DENVER -- Another child in the Denver-metro area is faced with muscle weakness after coming down with a respiratory virus. That makes 12 cases of paralysis-like symptoms being treated in the state.
As the CDC works to find a link, the Colorado Department of Health & Environment says it’s not easy. That’s partially because only four of the 12 tested positive for Enterovirus D-68.
Compared to this time last year, Children’s Hospital Colorado is seeing a 12-15 percent increase in respiratory admissions; that’s more than 4,600 patients. Most patients are treated and immediately released, but a dozen are dealing with a rare complication: muscle weakness.
Dr. Teri Schreiner at Children’s said, "Most of them have had both weakness of one or more limbs as well as weakness of the facial muscle."
Dr. Lisa Miller, an epidemiologist at the Colorado Dept. of Public Health & Environment said, "We really still don't know the cause for this cluster of neurological illness."
One mother, who wanted to remain anonymous, explained her daughter’s symptoms, "I kept watching her and realized she was really having trouble lifting her arm and her grip seemed weak."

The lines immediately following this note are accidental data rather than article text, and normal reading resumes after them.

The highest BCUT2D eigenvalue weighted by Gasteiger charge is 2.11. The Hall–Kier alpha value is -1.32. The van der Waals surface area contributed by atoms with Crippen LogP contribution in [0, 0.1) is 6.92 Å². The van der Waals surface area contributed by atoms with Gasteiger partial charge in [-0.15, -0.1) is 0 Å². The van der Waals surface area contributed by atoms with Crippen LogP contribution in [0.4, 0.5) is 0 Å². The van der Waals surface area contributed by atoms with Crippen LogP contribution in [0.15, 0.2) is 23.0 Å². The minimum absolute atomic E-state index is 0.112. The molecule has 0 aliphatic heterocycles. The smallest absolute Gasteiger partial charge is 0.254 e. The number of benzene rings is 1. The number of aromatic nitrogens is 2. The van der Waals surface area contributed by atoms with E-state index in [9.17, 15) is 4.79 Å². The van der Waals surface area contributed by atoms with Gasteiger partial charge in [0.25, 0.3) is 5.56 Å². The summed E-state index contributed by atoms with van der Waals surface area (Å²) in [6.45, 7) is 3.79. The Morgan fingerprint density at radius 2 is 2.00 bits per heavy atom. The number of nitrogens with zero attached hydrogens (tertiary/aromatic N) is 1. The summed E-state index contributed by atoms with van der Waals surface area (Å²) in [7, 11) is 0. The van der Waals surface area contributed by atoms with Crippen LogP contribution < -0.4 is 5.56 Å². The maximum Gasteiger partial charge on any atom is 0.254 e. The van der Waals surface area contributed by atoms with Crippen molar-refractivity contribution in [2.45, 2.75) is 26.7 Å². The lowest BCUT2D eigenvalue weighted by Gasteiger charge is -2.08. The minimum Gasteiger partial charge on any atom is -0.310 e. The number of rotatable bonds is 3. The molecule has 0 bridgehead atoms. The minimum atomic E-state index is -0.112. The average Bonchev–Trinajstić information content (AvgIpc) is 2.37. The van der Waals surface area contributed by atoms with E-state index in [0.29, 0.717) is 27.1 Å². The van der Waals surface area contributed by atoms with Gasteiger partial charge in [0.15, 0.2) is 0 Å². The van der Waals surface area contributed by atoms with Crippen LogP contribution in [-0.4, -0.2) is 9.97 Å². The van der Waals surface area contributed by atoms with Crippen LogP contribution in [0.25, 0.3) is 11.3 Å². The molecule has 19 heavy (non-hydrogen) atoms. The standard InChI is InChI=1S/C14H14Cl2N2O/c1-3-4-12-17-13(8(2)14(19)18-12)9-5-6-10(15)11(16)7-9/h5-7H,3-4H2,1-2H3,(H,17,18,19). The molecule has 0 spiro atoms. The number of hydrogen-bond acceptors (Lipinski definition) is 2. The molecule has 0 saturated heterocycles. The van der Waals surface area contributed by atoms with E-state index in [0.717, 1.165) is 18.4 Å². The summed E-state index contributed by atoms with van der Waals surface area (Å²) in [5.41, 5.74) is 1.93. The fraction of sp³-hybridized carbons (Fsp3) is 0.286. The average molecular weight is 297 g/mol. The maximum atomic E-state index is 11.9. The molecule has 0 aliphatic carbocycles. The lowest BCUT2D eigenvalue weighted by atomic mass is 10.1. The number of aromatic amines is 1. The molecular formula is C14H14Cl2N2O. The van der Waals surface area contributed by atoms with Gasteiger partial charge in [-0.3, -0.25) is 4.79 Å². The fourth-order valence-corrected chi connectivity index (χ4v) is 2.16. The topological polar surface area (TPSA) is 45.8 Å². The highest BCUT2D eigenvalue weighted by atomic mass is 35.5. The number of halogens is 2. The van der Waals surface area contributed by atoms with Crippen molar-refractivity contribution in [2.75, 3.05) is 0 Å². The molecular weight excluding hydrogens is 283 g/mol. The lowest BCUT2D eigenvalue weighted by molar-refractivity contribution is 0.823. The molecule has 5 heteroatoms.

Enterovirus D-68 is being looked at, but with only 4 of 12 paralysis-like cases testing positive for the virus, doctors are still trying to find a solid link. What they do know is these symptoms are being caused by inflammation of the spinal cord. Dr. Miller said, "If we found the virus in the cerebrospinal fluid, or that fluid around the spine, that would be better evidence that it was actually caused by a specific virus."
Enterovirus cannot be treated with antibiotics so the best thing is practicing prevention, like hand washing.
There is good news to report. The Colorado Dept. of Public Health & Environment said it appears the virus peaked in mid-September and is slowing down.AlertMe